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· FOR COUNTIES OF THE UNITED STATES

1945, 1950, AND 1954
By Margaret Jarman Hagood, Gladys K. Bowles, and Robert R. Mount

Agricultural Marketing Service

SUMMARY

Farm-operator families in the United States as a whole improved their levels of living significantly between 1950 and 1954. The 1954 farm-operator family level-ofliving index was 140, representing a 15-percent rise between 1950 and 1954. This rise is a continuation of the general improvement that has been under way since 1940.

Gains between 1950 and 1954 occurred in all States, geographic divisions, and regions. Geographical patterns evident in prior years were not much changed in 1954. The Pacific Coast States, the Corn Belt, and areas on the northeastern seaboard continued to have the highest indexes. The South and some other scattered areas still have relatively low indexes. California, New Jersey, Connecticut, and Iowa remained the highest-index States.

Indexes for State economic areas indicated a pattern of relatively high levels of living in areas near a metropolis. However, areas of large-scale, highly specialized agriculture frequently had higher indexes than those of their State's metropolitan areas. The highest State economic area indexes appeared in area 2a of Arizona and areas 6, 7, and 8 in Southern California, where these characteristics are present and where extensive use of irrigation is an added factor.

The county indexes, which form the basis of indexes for larger regions, show a wide range of farm-family level of living. County indexes in 1954 ranged from 358 in Kern County, California to 44 in Lee County, Kentucky.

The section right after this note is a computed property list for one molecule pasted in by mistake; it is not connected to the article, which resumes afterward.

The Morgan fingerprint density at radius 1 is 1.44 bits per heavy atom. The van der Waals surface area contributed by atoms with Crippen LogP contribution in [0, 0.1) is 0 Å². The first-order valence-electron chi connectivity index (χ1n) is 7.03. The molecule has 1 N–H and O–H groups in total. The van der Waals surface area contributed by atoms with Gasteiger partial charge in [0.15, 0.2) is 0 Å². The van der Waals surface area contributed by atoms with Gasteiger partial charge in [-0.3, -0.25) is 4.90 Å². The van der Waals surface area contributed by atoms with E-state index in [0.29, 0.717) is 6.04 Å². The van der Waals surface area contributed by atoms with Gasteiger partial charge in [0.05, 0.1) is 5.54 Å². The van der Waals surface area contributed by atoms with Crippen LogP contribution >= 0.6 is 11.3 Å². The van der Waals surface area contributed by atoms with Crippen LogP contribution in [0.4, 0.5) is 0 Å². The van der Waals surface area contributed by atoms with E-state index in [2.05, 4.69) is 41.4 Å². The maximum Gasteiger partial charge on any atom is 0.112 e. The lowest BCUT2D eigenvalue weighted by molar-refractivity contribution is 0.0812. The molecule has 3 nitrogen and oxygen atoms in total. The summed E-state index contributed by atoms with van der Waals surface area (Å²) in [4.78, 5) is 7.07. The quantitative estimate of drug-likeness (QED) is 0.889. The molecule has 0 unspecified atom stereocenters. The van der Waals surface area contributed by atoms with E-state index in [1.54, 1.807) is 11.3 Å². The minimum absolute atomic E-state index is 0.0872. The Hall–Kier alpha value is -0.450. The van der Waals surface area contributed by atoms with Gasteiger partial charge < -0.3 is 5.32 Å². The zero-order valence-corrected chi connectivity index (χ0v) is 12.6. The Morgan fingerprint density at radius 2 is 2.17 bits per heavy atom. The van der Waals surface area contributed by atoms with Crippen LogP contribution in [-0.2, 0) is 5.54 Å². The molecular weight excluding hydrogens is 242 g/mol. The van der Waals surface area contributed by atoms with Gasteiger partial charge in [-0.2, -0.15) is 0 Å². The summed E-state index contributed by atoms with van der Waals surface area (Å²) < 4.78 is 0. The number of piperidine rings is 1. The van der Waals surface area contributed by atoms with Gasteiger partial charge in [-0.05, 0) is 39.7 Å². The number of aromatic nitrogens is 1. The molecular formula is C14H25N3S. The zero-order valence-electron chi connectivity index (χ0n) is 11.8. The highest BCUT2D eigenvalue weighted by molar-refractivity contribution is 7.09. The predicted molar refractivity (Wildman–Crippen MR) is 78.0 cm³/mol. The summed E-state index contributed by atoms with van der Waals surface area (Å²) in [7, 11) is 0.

Percentage increases in indexes between 1950 and 1954 were generally lowest for areas with highest 1950 indexes. Some States like California, Delaware, Florida, and Louisiana showed indexes rising more steeply than might have been expected. Spectacular index rises appeared in two Southern low-income areas, the Mississippi Delta and the Southeastern Hilly area of Mississippi and Alabama. In a number of counties in and around the South, the 1954 indexes rose by 100 percent or more over the 1950 indexes. Indexes for Colorado and New Hampshire remained almost stationary.

Adverse conditions were reflected in lowered indexes for a proportionately small number of counties. In the Great Plains and in the dry farming and ranching areas just east of the Rockies, indexes for smaller areas frequently dropped between 1950 and 1954. The effects of drought and decreased farm income were particularly evident here. The drop in county and State economic area indexes in a few other scattered places reflected local problems.

Although farm-operator families in many areas are still experiencing low levels of living, generally the 1954 indexes point to higher levels in most of the country, and to a continued narrowing of disparity between areas with low indexes and the rest of the nation.

CONTINUED RISE IN FARM FAMILY LIVING SHOWN BY 1954 INDEXES Levels of living of farm-operator families have been improving markedly in recent years, Evidences of this rise include increased consumption of various goods and services, increased savings, lowered mortality rates, particularly among infants, and higher levels of education. Important indicators of the increase in farm-family level of living are the farm-operator family level-of-living indexes contained in this report. The index for the United States as a whole was 140 in 1954 compared with 122 in 1950, representing a rise of 15 percent in this period and a rise of 40 percent from the base year, 1945.